October 12, 2017 (Thurs) @ David Geffen Hall - 7:30 PM
On Thursday, the first half of The New York Philharmonic concert under the baton of Estonian conductor Paavo Järvi opened with Esa-Pekka Salonen's 1998 composition Gambit (revised in 1999), the NY premiere of a nine minute piece for a large symphony orchestra of overture character. In this short piece, a few archetypes emerged in various different formations and circumstances to unfold thrillingly intertwined layers of sounds. It began with soft sounds of simple tones on the pentatonic scale, penetrating the air like fine rays of light to create a serene atmosphere, gradually growing into a translucent mixture of colorful chords. Järvi brought out clear sounds with a brisk tempo from the orchestra with his fresh approach. The vivid, sharp-pointed contrast in the passages between pianissimo and fortissimo was striking - evoking in me a sparkling northern European sunlight swiftly changing its brightness and softness while reflecting on the vast water surface of the Baltic Sea (which mesmerized me once when I saw it from the Kiel harbor). The rich sounds of the string and the brass sections conjured the fullness of the water of the sea - filled with vital spirit, evoking lively dances of cheerful water nymphs. The imaginative power in this nine minute piece of Salonen's was dazzling. The surging waves of the bright sounds expanded vigorously in several passages, but not with heaviness or massiveness at all - instead with a light clean texture with Järvi’s clear-cut conducting, which elegantly united the entire piece into a silky flow.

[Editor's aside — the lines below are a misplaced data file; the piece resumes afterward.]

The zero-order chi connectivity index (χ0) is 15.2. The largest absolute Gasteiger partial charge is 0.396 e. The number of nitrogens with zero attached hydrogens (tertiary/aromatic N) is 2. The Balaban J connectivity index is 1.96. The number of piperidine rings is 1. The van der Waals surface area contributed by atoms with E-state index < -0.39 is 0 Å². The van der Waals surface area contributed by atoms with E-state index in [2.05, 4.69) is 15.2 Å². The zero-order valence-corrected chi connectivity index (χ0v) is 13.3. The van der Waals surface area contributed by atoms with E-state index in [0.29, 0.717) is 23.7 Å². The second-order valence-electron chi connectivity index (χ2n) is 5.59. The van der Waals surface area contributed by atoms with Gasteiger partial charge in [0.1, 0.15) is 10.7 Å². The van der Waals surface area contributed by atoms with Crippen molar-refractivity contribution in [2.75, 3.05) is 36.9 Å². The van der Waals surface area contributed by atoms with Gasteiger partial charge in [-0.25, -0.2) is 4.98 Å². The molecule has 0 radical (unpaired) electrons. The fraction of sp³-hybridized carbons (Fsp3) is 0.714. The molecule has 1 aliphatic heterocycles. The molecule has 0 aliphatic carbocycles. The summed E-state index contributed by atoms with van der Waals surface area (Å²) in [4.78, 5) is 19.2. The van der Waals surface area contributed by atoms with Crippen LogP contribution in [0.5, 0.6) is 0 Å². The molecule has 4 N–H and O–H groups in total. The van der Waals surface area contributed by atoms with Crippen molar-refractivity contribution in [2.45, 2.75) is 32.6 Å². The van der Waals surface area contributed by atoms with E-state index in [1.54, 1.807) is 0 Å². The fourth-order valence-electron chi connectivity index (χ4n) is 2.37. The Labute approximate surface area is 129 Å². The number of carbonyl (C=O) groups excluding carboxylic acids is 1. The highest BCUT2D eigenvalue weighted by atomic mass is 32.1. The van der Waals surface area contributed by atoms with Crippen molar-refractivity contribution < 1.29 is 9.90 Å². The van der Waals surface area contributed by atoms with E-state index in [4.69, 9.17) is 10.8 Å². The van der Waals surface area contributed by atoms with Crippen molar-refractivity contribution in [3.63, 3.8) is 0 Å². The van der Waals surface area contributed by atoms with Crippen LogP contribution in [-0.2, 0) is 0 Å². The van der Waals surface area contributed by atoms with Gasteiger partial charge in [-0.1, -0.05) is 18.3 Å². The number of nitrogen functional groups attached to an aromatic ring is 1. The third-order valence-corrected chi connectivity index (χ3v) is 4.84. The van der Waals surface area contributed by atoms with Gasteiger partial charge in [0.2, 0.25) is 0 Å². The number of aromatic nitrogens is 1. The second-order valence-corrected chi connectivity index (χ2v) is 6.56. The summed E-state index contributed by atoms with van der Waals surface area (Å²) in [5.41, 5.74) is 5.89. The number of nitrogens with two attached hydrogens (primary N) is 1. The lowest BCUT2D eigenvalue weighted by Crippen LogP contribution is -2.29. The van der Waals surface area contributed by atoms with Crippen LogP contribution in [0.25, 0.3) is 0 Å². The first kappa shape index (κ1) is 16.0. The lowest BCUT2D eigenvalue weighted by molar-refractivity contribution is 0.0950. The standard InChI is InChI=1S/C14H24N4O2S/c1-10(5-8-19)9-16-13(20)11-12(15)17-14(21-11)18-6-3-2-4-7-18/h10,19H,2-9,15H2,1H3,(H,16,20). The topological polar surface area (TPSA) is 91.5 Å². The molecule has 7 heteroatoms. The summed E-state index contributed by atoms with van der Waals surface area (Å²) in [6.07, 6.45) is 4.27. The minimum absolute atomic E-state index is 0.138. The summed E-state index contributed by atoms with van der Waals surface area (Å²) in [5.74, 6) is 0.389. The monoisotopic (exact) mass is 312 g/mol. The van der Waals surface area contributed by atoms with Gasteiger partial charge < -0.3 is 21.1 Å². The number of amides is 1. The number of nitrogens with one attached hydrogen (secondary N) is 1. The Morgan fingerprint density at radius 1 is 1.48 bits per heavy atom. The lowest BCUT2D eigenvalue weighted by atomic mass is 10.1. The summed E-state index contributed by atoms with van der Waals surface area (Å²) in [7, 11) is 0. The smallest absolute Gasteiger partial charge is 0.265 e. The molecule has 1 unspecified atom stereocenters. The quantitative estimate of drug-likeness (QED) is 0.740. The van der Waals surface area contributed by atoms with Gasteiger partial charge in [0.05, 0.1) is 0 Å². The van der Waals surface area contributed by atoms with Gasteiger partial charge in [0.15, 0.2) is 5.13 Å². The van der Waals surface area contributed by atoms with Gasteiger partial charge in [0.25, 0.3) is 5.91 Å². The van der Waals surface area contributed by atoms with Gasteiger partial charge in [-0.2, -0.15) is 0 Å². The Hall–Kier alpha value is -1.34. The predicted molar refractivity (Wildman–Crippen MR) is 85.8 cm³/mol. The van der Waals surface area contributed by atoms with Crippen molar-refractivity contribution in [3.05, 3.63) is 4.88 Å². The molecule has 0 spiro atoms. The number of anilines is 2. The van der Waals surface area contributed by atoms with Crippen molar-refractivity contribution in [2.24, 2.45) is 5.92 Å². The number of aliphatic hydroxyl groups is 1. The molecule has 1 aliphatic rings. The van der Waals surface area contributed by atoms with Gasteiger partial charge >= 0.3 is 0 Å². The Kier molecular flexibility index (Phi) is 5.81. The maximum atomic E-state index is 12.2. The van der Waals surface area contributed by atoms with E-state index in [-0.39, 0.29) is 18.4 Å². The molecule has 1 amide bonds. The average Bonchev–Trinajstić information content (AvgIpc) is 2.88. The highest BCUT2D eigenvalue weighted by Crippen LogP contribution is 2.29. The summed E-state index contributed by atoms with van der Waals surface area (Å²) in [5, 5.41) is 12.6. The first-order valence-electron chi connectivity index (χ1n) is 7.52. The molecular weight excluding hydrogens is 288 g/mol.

The Salonen's piece, which swept through the hall with its northern European coolness, was a perfect overture for Norwegian pianist Leif Ove Andsnes' performance of Rachmaninoff's Piano Concerto No. 4. Crystal-clear tones of Andsnes' piano highlighted the cool, translucent texture of the orchestra's sounds with natural touches. His rhythm and tempo were as sharp as Järvi's conducting, creating a perfect chemistry with the orchestra throughout the piece. His solo in the second movement was breathtaking - so intimate and unpretentious that it felt as if he was playing the piano for his close friends at home. After the coolness of Andsnes' piano sounds breathing in the ethereal air, in the last movement, the orchestra swelled up to a vast expanse of music with a poignant coda which reminded me of Shostakovich's symphony, surging toward a spectacular ending.
In Sibelius's 5th Symphony, in the last half of the concert, Järvi surprised me with a fresh liveliness which I did not expect from this rather unpopular Symphony. His fast-paced conducting brought out crisp and vibrant sounds from the New York Philharmonic, blowing away all the extravagant phrasings and old-fashioned soundings from my memory like an exhilarating sea breeze. It sounded completely different from the past recordings of other conductors/orchestras I had heard before. The brass instruments’ solos were incredibly graceful, reminding me of the polished, silky tones of the brass section of the Orchestre de Paris - which I heard before with Järvi’s conducting on some CDs. While changing the textures of sounds from extremely delicate nuances like in the slow movement of Mozart to uplifting beats like in the scherzo of Beethoven’s symphonies, Järvi navigated the orchestra freely with his pliable, precise conducting, and the orchestra responded to him briskly. The resulted music was deeply compelling with the essence of the piece directly touching our hearts, filled with earnest intensity and sincerity of the conductor and the musicians. In this performance, Järvi and the orchestra liberated this Sibelius' 4th Symphony from heaviness and excessiveness of the old era, while extracting the maximum lyricism of the Romantic music very clearly.
Although these three pieces are rarely heard at classical music concerts, the program of the day was one of the most exciting sets of music that I have experienced live. Salonen's nine minute piece cleared the air and filled the hall with a cool breeze, accentuating the contemporary freshness of the two subsequent early-modern compositions of the Romantic composers. The birth of music does not mean just the moment when a composition was made by a composer, but also the moment when a fresh interpretation of a conductor and a perfect realization by the orchestra stun us with its freshness - like Paavo Järvi and The New York Philharmonic did on this day.